Published 07 December 2016
In June of this year I wrote ‘the past few centuries have put us on track to such undeniable climate disruption that, in many respects, it is a moral imperative to consider important and dedicate ourselves to improving the environment.’ However, even that moral dimension doesn’t entirely capture the urgency of the climate crisis.
On that point, world renowned author and climate justice advocate Naomi Klein has famously remarked, the climate crisis “changes everything.” This includes both our passivity in contributing to the problem and the speed with which we must react to the crisis.
However it is to be phrased, it’s high time our politics prioritised our own survival and tackled the injustice faced by those around us. Last month, many voices joined our national conversation demanding our political system to adapt to the climate crisis.
On Wednesday 9 November 2016, the Sydney Environment Institute co-presented the panel event ‘Conversations with Naomi Klein: To Change Everything We Need Everyone’ at the City Recital Hall, Sydney. However, the night’s events coincided with the greatest world political shift in recent history.
An hour before the event, the American people had voted into office Donald J. Trump as President-elect of the United States, a candidate who campaigned in denial of climate change science. On the campaign trail, the President-elect had vowed to ‘cancel’ the Paris climate deal. This would mean, at the very least, that the second-highest carbon dioxide emitting economy would not give effect to its reduction commitments. If to change everything, we need everyone, then we had just lost an important friend.
From that Wednesday eve onwards, everyone else would just have to fight harder to get the change we need. The event could not have been timelier. Klein was visiting the country to collect the 2016 Sydney Peace Prize and joined other leading women in the Australian climate justice movement to discuss the way forward.
Moderated by Guardian Australia editor Lenore Taylor, the event panel included anti-Carmichael coalmine campaigner Murrawah Johnson, climate action leader Maria Tiimon Chi- Fang, Community and Public Sector Union national secretary Nadine Flood and GetUp! human rights campaigner Shen Narayanasamy.
The discussion ranged from prospects of the Australian climate movement in Australia, the threat to Indigenous Australians’ very right to survive near extractive projects and the same for our neighbouring Pacific Islanders who face climate change-induced migration.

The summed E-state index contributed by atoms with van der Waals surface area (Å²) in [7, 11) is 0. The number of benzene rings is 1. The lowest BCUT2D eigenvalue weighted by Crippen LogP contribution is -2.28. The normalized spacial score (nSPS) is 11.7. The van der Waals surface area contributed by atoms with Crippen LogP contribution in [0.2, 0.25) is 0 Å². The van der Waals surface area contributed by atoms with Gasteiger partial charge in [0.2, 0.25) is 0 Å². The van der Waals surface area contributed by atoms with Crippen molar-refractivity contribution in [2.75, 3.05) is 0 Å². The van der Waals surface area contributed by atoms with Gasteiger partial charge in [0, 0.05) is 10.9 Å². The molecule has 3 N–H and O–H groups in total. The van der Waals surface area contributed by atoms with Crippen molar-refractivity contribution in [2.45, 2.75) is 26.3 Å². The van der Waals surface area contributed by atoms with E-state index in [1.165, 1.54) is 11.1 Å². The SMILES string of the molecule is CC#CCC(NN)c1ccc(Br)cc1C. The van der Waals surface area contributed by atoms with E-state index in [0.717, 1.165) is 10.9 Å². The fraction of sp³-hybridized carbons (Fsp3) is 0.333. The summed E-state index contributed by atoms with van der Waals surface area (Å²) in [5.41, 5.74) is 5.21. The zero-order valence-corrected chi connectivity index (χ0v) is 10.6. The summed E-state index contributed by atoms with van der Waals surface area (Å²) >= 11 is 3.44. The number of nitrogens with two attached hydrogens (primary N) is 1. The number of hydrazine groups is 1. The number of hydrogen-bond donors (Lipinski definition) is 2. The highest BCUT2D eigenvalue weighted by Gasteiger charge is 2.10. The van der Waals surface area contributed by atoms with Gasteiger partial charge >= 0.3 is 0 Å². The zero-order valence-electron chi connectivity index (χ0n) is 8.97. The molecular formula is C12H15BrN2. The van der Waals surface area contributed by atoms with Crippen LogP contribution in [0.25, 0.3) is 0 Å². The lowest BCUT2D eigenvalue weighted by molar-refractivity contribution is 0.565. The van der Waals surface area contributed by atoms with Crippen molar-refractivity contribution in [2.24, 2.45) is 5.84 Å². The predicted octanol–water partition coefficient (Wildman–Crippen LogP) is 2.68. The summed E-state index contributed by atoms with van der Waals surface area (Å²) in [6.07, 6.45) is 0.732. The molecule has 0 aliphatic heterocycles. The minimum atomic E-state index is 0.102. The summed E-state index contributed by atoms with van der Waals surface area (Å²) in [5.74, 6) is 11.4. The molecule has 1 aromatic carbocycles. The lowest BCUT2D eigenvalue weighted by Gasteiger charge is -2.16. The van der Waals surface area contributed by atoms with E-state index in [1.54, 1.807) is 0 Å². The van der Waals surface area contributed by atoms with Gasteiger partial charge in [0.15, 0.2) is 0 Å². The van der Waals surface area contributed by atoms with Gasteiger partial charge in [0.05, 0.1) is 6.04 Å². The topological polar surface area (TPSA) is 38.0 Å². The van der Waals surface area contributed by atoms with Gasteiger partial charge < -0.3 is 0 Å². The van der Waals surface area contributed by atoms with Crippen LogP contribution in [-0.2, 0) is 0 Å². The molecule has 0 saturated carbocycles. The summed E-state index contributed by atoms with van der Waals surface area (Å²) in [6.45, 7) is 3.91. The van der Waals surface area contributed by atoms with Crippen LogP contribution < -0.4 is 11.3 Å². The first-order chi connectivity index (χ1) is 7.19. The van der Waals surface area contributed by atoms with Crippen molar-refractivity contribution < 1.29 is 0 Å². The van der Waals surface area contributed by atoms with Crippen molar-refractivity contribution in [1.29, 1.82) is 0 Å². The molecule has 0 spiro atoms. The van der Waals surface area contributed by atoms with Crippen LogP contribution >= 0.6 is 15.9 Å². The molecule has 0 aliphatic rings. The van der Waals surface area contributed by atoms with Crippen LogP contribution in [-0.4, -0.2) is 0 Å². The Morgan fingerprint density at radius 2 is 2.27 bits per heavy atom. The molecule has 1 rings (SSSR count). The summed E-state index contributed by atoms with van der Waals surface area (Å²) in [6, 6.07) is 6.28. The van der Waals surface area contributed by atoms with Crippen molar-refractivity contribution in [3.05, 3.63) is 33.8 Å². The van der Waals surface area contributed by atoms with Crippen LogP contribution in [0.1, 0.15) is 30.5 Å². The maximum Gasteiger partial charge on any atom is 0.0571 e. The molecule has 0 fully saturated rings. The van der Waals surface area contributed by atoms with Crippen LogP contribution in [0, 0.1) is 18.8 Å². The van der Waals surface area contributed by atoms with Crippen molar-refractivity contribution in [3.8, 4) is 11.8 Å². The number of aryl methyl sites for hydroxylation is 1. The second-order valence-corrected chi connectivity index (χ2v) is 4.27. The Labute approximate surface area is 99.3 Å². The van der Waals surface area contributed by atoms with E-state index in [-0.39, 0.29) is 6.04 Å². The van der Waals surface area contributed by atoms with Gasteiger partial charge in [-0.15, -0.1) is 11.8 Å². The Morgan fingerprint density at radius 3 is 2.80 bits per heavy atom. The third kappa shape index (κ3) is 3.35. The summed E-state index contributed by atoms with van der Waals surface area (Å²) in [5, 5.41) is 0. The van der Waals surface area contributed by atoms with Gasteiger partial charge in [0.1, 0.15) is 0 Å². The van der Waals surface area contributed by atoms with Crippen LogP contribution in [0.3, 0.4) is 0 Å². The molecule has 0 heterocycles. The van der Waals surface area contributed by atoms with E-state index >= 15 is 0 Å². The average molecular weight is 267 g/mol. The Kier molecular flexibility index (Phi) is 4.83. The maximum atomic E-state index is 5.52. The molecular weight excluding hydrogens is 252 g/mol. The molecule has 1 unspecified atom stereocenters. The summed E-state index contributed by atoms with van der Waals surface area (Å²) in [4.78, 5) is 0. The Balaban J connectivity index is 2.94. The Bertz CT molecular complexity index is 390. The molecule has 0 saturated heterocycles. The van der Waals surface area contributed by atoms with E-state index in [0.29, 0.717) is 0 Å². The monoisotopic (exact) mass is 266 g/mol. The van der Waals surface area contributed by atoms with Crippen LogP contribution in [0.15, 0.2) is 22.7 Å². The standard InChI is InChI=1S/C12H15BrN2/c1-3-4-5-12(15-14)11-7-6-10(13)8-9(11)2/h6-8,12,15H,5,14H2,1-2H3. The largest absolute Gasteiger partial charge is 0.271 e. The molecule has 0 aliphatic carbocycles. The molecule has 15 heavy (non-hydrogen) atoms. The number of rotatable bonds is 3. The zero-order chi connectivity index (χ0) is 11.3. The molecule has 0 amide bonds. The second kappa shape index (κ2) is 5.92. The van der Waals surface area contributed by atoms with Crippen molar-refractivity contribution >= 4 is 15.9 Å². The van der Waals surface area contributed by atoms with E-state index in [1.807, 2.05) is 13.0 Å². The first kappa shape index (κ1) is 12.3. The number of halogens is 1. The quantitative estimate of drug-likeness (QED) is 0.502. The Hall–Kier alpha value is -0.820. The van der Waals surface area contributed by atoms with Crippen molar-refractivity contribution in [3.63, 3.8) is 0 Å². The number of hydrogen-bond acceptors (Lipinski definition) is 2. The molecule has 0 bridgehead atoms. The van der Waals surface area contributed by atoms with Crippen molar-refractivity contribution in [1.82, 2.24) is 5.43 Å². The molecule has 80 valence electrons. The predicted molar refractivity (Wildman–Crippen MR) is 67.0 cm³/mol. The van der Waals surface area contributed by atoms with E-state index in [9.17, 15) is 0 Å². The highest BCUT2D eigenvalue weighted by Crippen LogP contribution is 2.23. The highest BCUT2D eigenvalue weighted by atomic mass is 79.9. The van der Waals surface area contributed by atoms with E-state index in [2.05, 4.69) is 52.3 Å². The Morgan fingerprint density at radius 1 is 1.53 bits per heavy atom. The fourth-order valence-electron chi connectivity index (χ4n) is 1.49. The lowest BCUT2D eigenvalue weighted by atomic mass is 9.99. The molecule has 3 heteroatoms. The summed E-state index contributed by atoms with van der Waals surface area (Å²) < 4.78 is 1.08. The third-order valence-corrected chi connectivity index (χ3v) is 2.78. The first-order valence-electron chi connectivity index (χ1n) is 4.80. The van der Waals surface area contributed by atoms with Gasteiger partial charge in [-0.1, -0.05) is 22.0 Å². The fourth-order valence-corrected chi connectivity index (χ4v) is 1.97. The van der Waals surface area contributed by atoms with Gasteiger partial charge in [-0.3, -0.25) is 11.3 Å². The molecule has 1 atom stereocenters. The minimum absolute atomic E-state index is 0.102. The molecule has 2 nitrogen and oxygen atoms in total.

SEI very recently held the annual National Environment Meeting, with the theme ‘Hope in the Dark.’ Well now, with major shifts in national and global politics, it’s darker than ever. The SEI will be back after the festive season for a round of exciting, enlightening and energising events in 2017. Events range from a special academic examination of climate change denialism and politics to envisioning an ecological democracy. So watch this space as the SEI will have its events program on the environmental academic and movement pulse, as we take an unprecedented shift into the new year.
As SEI Co-Director Professor David Schlosberg aptly put it, ‘this is not the time to falter’.
To make this big shift in human history and get back on track, it’s necessary to get everyone onboard.
Join us. With hope and action, we can start to change everything. This time, for the better.
Akash Bhattacharjee is a 2016 recipient of the Honours Research Fellowship at the Sydney Environment Institute.
He is a Student Ambassador at the University of Sydney and co-leads international law submissions at NSW Young Lawyers. He was recently a sustainable energy advisor to Pollinate Energy, a UNFCCC-recognised Australian social enterprise working to create viable solutions to energy poverty in India. In this work, among other things, he secured a deal to transition 600 people from kerosene and wood-based fuels to the less environmentally-harmful LPG source for cooking.
His research focuses on the politics behind Australian climate change policy.